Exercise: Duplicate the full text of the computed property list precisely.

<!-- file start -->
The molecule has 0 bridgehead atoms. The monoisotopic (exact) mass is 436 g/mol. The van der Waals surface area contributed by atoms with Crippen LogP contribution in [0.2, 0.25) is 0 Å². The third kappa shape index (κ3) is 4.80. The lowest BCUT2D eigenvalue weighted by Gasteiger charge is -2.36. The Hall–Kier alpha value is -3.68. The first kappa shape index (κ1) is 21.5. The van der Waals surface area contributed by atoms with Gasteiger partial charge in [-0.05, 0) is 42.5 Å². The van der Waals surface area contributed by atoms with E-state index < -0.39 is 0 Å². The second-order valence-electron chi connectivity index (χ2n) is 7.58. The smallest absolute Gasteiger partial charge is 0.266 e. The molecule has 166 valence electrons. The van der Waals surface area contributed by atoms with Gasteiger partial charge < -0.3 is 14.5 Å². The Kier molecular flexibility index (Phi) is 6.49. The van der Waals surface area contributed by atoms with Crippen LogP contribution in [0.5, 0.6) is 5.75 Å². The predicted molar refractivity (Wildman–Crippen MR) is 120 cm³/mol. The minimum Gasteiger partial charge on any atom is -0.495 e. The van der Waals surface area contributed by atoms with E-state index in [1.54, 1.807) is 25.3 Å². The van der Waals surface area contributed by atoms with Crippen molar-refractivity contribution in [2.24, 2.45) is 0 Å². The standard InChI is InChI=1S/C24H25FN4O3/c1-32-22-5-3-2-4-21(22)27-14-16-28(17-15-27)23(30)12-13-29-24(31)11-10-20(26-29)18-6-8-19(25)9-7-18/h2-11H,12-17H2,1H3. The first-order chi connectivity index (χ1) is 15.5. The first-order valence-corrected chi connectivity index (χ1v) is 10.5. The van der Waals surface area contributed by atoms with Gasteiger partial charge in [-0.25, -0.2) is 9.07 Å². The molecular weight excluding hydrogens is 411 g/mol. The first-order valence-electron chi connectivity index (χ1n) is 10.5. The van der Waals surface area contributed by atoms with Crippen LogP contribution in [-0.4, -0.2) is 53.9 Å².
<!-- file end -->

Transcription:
The molecule has 0 bridgehead atoms. The monoisotopic (exact) mass is 436 g/mol. The van der Waals surface area contributed by atoms with Crippen LogP contribution in [0.2, 0.25) is 0 Å². The third kappa shape index (κ3) is 4.80. The lowest BCUT2D eigenvalue weighted by Gasteiger charge is -2.36. The Hall–Kier alpha value is -3.68. The first kappa shape index (κ1) is 21.5. The van der Waals surface area contributed by atoms with Gasteiger partial charge in [-0.05, 0) is 42.5 Å². The van der Waals surface area contributed by atoms with E-state index < -0.39 is 0 Å². The second-order valence-electron chi connectivity index (χ2n) is 7.58. The smallest absolute Gasteiger partial charge is 0.266 e. The molecule has 166 valence electrons. The van der Waals surface area contributed by atoms with Gasteiger partial charge < -0.3 is 14.5 Å². The Kier molecular flexibility index (Phi) is 6.49. The van der Waals surface area contributed by atoms with Crippen LogP contribution in [0.5, 0.6) is 5.75 Å². The predicted molar refractivity (Wildman–Crippen MR) is 120 cm³/mol. The minimum Gasteiger partial charge on any atom is -0.495 e. The van der Waals surface area contributed by atoms with E-state index in [1.54, 1.807) is 25.3 Å². The van der Waals surface area contributed by atoms with Crippen molar-refractivity contribution in [2.24, 2.45) is 0 Å². The standard InChI is InChI=1S/C24H25FN4O3/c1-32-22-5-3-2-4-21(22)27-14-16-28(17-15-27)23(30)12-13-29-24(31)11-10-20(26-29)18-6-8-19(25)9-7-18/h2-11H,12-17H2,1H3. The first-order chi connectivity index (χ1) is 15.5. The first-order valence-corrected chi connectivity index (χ1v) is 10.5. The van der Waals surface area contributed by atoms with Gasteiger partial charge in [-0.25, -0.2) is 9.07 Å². The molecular weight excluding hydrogens is 411 g/mol. The first-order valence-electron chi connectivity index (χ1n) is 10.5. The van der Waals surface area contributed by atoms with Crippen LogP contribution in [-0.4, -0.2) is 53.9 Å².